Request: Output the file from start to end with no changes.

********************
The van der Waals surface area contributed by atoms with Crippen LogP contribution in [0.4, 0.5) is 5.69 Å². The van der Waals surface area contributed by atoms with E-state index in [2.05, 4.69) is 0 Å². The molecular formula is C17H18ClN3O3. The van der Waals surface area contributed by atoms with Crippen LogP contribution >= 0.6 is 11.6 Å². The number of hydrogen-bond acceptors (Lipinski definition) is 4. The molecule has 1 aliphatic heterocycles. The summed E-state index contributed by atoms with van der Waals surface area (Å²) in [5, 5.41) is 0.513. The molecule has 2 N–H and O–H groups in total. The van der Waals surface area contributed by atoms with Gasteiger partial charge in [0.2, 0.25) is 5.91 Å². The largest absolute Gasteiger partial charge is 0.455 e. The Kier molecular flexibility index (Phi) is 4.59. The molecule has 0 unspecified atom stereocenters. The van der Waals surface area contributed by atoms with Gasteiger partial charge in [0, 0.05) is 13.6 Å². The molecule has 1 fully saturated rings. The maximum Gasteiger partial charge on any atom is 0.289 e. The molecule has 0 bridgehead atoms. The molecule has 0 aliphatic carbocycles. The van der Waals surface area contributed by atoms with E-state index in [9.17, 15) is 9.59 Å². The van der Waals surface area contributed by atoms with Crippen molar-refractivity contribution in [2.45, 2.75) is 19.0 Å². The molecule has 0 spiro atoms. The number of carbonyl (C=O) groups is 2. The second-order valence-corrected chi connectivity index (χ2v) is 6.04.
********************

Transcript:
The van der Waals surface area contributed by atoms with Crippen LogP contribution in [0.4, 0.5) is 5.69 Å². The van der Waals surface area contributed by atoms with E-state index in [2.05, 4.69) is 0 Å². The molecular formula is C17H18ClN3O3. The van der Waals surface area contributed by atoms with Crippen LogP contribution >= 0.6 is 11.6 Å². The number of hydrogen-bond acceptors (Lipinski definition) is 4. The molecule has 1 aliphatic heterocycles. The summed E-state index contributed by atoms with van der Waals surface area (Å²) in [5, 5.41) is 0.513. The molecule has 2 N–H and O–H groups in total. The van der Waals surface area contributed by atoms with Gasteiger partial charge in [0.2, 0.25) is 5.91 Å². The largest absolute Gasteiger partial charge is 0.455 e. The Kier molecular flexibility index (Phi) is 4.59. The molecule has 0 unspecified atom stereocenters. The van der Waals surface area contributed by atoms with Gasteiger partial charge in [0, 0.05) is 13.6 Å². The molecule has 1 fully saturated rings. The maximum Gasteiger partial charge on any atom is 0.289 e. The molecule has 0 bridgehead atoms. The molecule has 0 aliphatic carbocycles. The van der Waals surface area contributed by atoms with E-state index in [9.17, 15) is 9.59 Å². The van der Waals surface area contributed by atoms with Crippen molar-refractivity contribution in [2.45, 2.75) is 19.0 Å². The molecule has 0 spiro atoms. The number of carbonyl (C=O) groups is 2. The second-order valence-corrected chi connectivity index (χ2v) is 6.04.